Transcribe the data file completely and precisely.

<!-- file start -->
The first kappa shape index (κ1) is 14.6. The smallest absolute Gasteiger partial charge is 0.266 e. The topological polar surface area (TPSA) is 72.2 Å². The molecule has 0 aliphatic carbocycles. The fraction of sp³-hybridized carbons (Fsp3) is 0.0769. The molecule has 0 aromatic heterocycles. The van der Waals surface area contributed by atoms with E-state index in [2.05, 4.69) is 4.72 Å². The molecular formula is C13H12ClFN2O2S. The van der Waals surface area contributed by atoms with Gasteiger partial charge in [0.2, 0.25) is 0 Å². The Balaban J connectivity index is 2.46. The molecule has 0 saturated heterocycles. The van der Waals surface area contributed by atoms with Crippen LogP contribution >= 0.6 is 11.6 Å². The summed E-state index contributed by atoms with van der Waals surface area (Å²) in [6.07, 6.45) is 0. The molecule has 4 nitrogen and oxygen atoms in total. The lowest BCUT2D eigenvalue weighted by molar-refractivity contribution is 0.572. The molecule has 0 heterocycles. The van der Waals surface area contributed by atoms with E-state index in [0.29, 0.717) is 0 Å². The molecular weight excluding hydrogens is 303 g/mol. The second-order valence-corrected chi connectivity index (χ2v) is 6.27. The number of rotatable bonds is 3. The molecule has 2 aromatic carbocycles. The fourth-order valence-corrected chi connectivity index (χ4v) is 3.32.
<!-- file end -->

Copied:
The first kappa shape index (κ1) is 14.6. The smallest absolute Gasteiger partial charge is 0.266 e. The topological polar surface area (TPSA) is 72.2 Å². The molecule has 0 aliphatic carbocycles. The fraction of sp³-hybridized carbons (Fsp3) is 0.0769. The molecule has 0 aromatic heterocycles. The van der Waals surface area contributed by atoms with E-state index in [2.05, 4.69) is 4.72 Å². The molecular formula is C13H12ClFN2O2S. The van der Waals surface area contributed by atoms with Gasteiger partial charge in [0.2, 0.25) is 0 Å². The Balaban J connectivity index is 2.46. The molecule has 0 saturated heterocycles. The van der Waals surface area contributed by atoms with Crippen LogP contribution >= 0.6 is 11.6 Å². The summed E-state index contributed by atoms with van der Waals surface area (Å²) in [6.07, 6.45) is 0. The molecule has 4 nitrogen and oxygen atoms in total. The lowest BCUT2D eigenvalue weighted by molar-refractivity contribution is 0.572. The molecule has 0 heterocycles. The van der Waals surface area contributed by atoms with E-state index in [0.29, 0.717) is 0 Å². The molecular weight excluding hydrogens is 303 g/mol. The second-order valence-corrected chi connectivity index (χ2v) is 6.27. The number of rotatable bonds is 3. The molecule has 2 aromatic carbocycles. The fourth-order valence-corrected chi connectivity index (χ4v) is 3.32.